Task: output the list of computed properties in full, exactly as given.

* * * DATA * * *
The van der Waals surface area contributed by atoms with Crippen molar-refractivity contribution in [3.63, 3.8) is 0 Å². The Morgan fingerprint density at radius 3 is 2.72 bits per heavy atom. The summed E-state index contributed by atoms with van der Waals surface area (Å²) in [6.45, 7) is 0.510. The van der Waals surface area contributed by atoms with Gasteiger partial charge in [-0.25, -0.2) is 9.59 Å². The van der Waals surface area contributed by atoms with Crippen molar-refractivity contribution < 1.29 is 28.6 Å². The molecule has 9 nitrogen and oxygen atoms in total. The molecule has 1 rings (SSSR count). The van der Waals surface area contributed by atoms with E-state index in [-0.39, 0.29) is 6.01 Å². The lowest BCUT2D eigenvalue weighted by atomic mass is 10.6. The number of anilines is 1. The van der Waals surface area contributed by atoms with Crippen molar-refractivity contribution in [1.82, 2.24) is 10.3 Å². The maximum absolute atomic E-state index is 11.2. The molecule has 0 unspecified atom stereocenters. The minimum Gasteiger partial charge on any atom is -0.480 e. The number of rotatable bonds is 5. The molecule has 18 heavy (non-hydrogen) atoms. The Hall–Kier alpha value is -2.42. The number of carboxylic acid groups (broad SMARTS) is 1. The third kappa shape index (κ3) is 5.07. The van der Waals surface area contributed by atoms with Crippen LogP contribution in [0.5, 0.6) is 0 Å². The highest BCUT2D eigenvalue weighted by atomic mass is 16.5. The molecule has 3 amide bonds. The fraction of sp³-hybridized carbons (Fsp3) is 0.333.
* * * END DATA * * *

The van der Waals surface area contributed by atoms with Crippen molar-refractivity contribution in [3.63, 3.8) is 0 Å². The Morgan fingerprint density at radius 3 is 2.72 bits per heavy atom. The summed E-state index contributed by atoms with van der Waals surface area (Å²) in [6.45, 7) is 0.510. The van der Waals surface area contributed by atoms with Gasteiger partial charge in [-0.25, -0.2) is 9.59 Å². The van der Waals surface area contributed by atoms with Crippen molar-refractivity contribution < 1.29 is 28.6 Å². The molecule has 9 nitrogen and oxygen atoms in total. The molecule has 1 rings (SSSR count). The van der Waals surface area contributed by atoms with E-state index in [-0.39, 0.29) is 6.01 Å². The lowest BCUT2D eigenvalue weighted by atomic mass is 10.6. The number of anilines is 1. The van der Waals surface area contributed by atoms with Crippen molar-refractivity contribution in [1.82, 2.24) is 10.3 Å². The maximum absolute atomic E-state index is 11.2. The molecule has 0 unspecified atom stereocenters. The minimum Gasteiger partial charge on any atom is -0.480 e. The number of rotatable bonds is 5. The molecule has 18 heavy (non-hydrogen) atoms. The Hall–Kier alpha value is -2.42. The number of carboxylic acid groups (broad SMARTS) is 1. The third kappa shape index (κ3) is 5.07. The van der Waals surface area contributed by atoms with Crippen LogP contribution in [0.5, 0.6) is 0 Å². The highest BCUT2D eigenvalue weighted by atomic mass is 16.5. The molecule has 3 amide bonds. The fraction of sp³-hybridized carbons (Fsp3) is 0.333.